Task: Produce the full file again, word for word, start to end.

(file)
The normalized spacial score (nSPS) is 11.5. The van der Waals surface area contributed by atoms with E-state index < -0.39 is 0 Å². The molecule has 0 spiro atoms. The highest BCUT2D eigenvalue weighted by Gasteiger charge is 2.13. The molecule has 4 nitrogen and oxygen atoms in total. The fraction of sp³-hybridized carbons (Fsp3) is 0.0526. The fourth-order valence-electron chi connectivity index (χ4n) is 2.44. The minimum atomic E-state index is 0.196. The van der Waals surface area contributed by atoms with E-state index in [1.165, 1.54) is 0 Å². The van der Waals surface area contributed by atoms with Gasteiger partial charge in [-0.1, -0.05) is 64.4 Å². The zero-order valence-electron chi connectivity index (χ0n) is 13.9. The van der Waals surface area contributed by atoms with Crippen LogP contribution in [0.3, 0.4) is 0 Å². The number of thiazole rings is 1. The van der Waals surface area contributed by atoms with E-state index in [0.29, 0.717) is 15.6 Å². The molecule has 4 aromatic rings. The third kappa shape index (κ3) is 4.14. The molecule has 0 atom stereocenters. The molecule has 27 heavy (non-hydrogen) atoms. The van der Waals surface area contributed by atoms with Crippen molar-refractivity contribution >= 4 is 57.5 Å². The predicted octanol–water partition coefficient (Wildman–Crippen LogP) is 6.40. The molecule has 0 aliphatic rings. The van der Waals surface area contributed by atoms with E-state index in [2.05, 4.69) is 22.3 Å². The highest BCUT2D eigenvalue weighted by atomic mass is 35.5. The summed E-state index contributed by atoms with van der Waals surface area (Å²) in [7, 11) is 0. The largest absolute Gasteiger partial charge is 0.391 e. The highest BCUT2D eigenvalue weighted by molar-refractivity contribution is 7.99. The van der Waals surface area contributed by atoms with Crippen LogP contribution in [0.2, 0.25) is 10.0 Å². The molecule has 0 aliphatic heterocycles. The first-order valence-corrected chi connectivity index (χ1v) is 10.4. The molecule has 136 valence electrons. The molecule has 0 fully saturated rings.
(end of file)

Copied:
The normalized spacial score (nSPS) is 11.5. The van der Waals surface area contributed by atoms with E-state index < -0.39 is 0 Å². The molecule has 0 spiro atoms. The highest BCUT2D eigenvalue weighted by Gasteiger charge is 2.13. The molecule has 4 nitrogen and oxygen atoms in total. The fraction of sp³-hybridized carbons (Fsp3) is 0.0526. The fourth-order valence-electron chi connectivity index (χ4n) is 2.44. The minimum atomic E-state index is 0.196. The van der Waals surface area contributed by atoms with E-state index in [1.165, 1.54) is 0 Å². The van der Waals surface area contributed by atoms with Gasteiger partial charge in [-0.1, -0.05) is 64.4 Å². The zero-order valence-electron chi connectivity index (χ0n) is 13.9. The van der Waals surface area contributed by atoms with Crippen LogP contribution in [0.3, 0.4) is 0 Å². The number of thiazole rings is 1. The van der Waals surface area contributed by atoms with E-state index in [0.29, 0.717) is 15.6 Å². The molecule has 4 aromatic rings. The third kappa shape index (κ3) is 4.14. The molecule has 0 atom stereocenters. The molecule has 27 heavy (non-hydrogen) atoms. The van der Waals surface area contributed by atoms with Crippen molar-refractivity contribution >= 4 is 57.5 Å². The predicted octanol–water partition coefficient (Wildman–Crippen LogP) is 6.40. The molecule has 0 aliphatic rings. The van der Waals surface area contributed by atoms with E-state index in [2.05, 4.69) is 22.3 Å². The highest BCUT2D eigenvalue weighted by atomic mass is 35.5. The summed E-state index contributed by atoms with van der Waals surface area (Å²) in [7, 11) is 0. The largest absolute Gasteiger partial charge is 0.391 e. The highest BCUT2D eigenvalue weighted by molar-refractivity contribution is 7.99. The van der Waals surface area contributed by atoms with Crippen LogP contribution in [0.2, 0.25) is 10.0 Å². The molecule has 0 aliphatic heterocycles. The first-order valence-corrected chi connectivity index (χ1v) is 10.4. The molecule has 136 valence electrons. The molecule has 0 fully saturated rings.